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Photo: Chip Somodevilla/Getty Images

The House will vote on a resolution Thursday that will formalize procedures for the next phase of the impeachment inquiry into President Trump, Speaker Nancy Pelosi confirmed on Monday.

Why it matters: Trump and his allies have argued that the current impeachment inquiry is unconstitutional because it hasn't been voted on by the full House — a claim that Pelosi and Democratic leaders have called baseless. However, in a letter to House Democrats Monday, Pelosi wrote that members will vote in order to "eliminate any doubt as to whether the Trump Administration may withhold documents, prevent witness testimony, disregard duly authorized subpoenas, or continue obstructing the House of Representatives."

Between the lines: The formal vote is an indication of how fast impeachment is unfolding and will take away one of Republicans' main talking points about the process being illegitimate. However, it's odd timing — as Pelosi writes in her letter, a federal judge ruled just last week that the House is not required to hold a vote.

  • The resolution, which has not yet been released, would also outline plans to hold public hearings and publish the transcripts of closed-door interviews with witnesses, satisfying another ongoing Republican grievance.

Read Pelosi's letter:

Dear Democratic Colleague,
For weeks, the President, his Counsel in the White House, and his allies in Congress have made the baseless claim that the House of Representatives' impeachment inquiry "lacks the necessary authorization for a valid impeachment proceeding." The argue that, because the House has not taken a vote, they may simply pretend the impeachment inquiry does not exist.
Of course, this argument has no merit. The Constitution provides that the House of Representatives "shall have the sole Power of Impeachment." Multiple past impeachments have gone forward without any authorizing resolutions. Just last week, a federal court confirmed that the House is not required to hold a vote and that imposing such a requirement would be "an impermissible intrusion on the House's constitutional authority." More than 300 legal scholars have also refuted the argument, concluding that "the Constitution does not mandate the process for impeachment and there is no constitutional requirement that the House of Representatives authorize an impeachment inquiry before one begins."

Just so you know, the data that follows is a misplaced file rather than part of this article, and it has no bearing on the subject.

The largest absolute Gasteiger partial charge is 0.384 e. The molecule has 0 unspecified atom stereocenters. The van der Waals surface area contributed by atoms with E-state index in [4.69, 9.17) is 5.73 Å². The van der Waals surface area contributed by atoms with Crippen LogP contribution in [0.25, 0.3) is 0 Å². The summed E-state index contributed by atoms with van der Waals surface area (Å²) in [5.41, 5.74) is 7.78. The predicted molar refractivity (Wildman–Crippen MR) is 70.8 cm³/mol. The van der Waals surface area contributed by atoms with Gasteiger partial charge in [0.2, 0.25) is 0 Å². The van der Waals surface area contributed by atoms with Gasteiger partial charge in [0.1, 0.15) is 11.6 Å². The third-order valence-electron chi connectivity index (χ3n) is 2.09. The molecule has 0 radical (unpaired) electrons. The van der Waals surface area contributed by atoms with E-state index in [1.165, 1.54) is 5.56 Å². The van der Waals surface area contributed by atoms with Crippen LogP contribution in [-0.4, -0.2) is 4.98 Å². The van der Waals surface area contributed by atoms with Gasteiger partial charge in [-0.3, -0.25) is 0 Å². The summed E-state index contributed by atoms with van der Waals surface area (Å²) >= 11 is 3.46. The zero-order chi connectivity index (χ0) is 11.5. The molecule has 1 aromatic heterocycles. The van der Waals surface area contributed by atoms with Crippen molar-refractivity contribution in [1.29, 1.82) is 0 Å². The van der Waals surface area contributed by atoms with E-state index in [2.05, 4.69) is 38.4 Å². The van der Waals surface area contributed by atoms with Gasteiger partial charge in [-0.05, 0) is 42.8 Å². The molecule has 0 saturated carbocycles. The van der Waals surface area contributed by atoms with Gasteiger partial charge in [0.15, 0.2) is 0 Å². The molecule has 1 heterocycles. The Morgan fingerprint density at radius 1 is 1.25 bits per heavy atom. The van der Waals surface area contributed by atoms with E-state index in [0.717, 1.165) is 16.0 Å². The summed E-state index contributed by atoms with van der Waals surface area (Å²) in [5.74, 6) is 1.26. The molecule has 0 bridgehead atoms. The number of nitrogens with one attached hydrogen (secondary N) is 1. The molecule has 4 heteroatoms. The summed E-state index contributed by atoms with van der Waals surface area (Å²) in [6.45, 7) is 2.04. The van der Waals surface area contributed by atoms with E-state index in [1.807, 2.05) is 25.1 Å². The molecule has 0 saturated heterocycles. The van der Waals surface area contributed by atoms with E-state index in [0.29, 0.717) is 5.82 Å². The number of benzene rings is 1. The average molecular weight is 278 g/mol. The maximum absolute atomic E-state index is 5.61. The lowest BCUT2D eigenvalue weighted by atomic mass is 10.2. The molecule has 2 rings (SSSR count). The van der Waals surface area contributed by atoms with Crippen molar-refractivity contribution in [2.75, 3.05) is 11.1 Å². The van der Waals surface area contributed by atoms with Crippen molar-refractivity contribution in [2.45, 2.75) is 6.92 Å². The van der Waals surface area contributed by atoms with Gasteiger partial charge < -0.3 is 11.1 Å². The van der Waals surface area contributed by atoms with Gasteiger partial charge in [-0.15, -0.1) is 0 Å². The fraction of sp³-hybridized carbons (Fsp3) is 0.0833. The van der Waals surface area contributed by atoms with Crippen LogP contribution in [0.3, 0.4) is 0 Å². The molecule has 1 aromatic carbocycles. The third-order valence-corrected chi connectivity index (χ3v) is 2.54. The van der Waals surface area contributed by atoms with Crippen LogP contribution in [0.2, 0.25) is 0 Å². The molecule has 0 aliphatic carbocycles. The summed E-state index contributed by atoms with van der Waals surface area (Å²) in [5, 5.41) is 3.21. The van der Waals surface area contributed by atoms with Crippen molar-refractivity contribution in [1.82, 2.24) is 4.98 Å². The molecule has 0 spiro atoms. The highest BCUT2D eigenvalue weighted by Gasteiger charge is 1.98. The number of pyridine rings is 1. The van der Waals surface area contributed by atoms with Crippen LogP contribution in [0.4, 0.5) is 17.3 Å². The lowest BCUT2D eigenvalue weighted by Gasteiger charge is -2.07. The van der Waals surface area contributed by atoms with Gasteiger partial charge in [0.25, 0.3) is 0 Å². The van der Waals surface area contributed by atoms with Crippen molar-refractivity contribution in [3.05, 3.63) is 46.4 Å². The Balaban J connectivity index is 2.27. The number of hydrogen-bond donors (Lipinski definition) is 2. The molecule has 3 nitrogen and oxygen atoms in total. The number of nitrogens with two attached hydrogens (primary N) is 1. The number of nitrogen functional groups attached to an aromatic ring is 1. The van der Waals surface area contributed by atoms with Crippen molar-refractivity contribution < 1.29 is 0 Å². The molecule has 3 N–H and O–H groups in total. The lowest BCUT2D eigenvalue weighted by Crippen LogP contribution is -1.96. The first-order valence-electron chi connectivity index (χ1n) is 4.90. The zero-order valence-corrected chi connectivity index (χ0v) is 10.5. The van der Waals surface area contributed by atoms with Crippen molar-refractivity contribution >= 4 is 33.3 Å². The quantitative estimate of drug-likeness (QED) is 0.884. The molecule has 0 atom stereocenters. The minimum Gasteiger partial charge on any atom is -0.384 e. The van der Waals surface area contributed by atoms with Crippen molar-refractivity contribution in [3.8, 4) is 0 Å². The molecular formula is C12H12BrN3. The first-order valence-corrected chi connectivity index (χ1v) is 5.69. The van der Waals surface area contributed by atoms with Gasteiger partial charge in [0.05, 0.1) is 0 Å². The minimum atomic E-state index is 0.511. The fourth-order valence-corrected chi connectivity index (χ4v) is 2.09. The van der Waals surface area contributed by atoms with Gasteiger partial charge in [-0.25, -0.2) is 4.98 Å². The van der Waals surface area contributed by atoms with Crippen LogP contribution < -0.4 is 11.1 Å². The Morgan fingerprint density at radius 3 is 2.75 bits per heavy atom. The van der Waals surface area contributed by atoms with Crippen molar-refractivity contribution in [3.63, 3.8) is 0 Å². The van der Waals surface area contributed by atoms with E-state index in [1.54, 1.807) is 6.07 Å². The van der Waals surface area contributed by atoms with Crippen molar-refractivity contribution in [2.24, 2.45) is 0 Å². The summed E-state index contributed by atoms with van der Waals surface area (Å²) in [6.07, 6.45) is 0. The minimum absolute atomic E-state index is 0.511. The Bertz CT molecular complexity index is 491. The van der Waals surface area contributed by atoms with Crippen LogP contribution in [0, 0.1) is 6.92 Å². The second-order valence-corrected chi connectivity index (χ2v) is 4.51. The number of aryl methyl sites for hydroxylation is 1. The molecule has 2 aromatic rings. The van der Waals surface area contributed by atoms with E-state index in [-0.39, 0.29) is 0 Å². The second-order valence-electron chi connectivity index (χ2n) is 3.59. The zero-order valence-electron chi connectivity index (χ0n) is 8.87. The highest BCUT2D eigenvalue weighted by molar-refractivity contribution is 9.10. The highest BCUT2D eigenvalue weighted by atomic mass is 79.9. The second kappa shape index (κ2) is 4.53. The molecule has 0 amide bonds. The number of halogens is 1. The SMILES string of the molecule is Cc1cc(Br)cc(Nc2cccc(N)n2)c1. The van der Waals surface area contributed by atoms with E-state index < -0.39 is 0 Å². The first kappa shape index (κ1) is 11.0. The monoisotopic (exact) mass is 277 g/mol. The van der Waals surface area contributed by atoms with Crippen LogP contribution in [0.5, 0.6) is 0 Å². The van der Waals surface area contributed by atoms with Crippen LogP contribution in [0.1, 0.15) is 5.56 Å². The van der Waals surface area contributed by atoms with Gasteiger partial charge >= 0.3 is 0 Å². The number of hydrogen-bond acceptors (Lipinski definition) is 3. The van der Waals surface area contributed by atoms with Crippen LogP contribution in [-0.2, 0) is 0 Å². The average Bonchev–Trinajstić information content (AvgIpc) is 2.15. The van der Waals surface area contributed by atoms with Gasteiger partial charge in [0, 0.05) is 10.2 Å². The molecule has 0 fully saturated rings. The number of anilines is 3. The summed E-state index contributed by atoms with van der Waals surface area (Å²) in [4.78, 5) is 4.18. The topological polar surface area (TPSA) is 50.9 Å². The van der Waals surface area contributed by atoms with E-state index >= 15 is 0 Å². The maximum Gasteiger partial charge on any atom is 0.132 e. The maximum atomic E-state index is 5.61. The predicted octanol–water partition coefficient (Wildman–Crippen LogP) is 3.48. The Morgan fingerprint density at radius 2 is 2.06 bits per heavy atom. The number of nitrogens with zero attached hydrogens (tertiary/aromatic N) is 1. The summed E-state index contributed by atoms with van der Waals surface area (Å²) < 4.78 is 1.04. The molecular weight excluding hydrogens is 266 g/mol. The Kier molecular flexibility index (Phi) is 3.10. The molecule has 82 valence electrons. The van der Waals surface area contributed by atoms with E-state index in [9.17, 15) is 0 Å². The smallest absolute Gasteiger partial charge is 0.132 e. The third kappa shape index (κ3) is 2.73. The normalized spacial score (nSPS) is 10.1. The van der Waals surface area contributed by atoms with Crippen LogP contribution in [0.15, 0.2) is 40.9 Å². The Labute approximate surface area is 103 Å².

The Trump administration has made up this argument — apparently out of whole cloth — in order to justify its unprecedented cover-up, withhold key documents from multiple federal agencies, prevent critical witnesses from cooperating, and defy duly authorized subpoenas.
This week, we will bring a resolution to the Floor that affirms the ongoing, existing investigation that is currently being conducted by our committees as part of this impeachment inquiry, including all requests for documents, subpoenas for records and testimony, and any other investigative steps previously taken or be taken as part of this investigation.
This resolution establishes the procedure for hearings that are open to the American people, authorizes the disclosure of deposition transcripts, outlines procedures to transfer evidence to the Judiciary Committee as it considers potential articles of impeachment, and sets forth due process rights for the President and his Counsel.
"We are taking this step to eliminate any doubt as to whether the Trump Administration may withhold documents, prevent witness testimony, disregard duly authorized subpoenas, or continue obstructing the House of Representatives.
Nobody is above the law.

Go deeper: Inside the West Wing's impeachment war room

Go deeper

SoCalGas agrees to $1.8 billion settlement for 2015 gas blowout

An evacuee with a Save Porter Ranch sign outside Southern California Gas Company's Aliso Canyon gate in Porter Ranch in January 2016 as the gas leak continued. Photos: Al Seib / Los Angeles Times via Getty Images

Southern California Gas Company and its parent company announced Monday they've agreed to pay up to $1.8 billion in settlement claims over the 2015 Aliso Canyon natural gas storage facility blowout.

Why it matters: Some 100,000 tons of methane, ethane and toxic chemicals poured into the air for 112 days, forcing over 8,000 families to evacuate from their Los Angeles-area homes and sickening many with headaches, nausea and nosebleeds, per the L.A. Times.

Updated 4 hours ago - World

North Korea fires short-range missile to sea, slams "hostile" U.S. policy

North Korean leader Kim Jong-un. Photo: API/Gamma-Rapho via Getty Images

South Korea's Joint Chiefs of Staff said Tuesday that North Korea's military had fired a short-range missile toward its eastern sea, per AP.

Why it matters: North Korea's ambassador to the United Nations defended the latest launch in remarks to the UN General Assembly, demanding the U.S. and South Korea end their "hostile policy" against the country.

Arizona Judge: Adding mask mandates ban to budget bill unconstitutional

Arizona Gov. Doug Ducey (R) Photo: Michael Brochstein/SOPA Images/LightRocket via Getty Images

An Arizona judge ruled Monday that the state's ban on mask mandates in schools, and other measures put into the state budget by Republicans, are unconstitutional, the Arizona Republic reports.

Why it matters: The sweeping ruling voids a ban on vaccine requirements for public universities, community colleges and local governments, and strikes down some non-COVID-related measures like a ban on teaching critical race theory in classrooms and anti-fraud measures for ballots.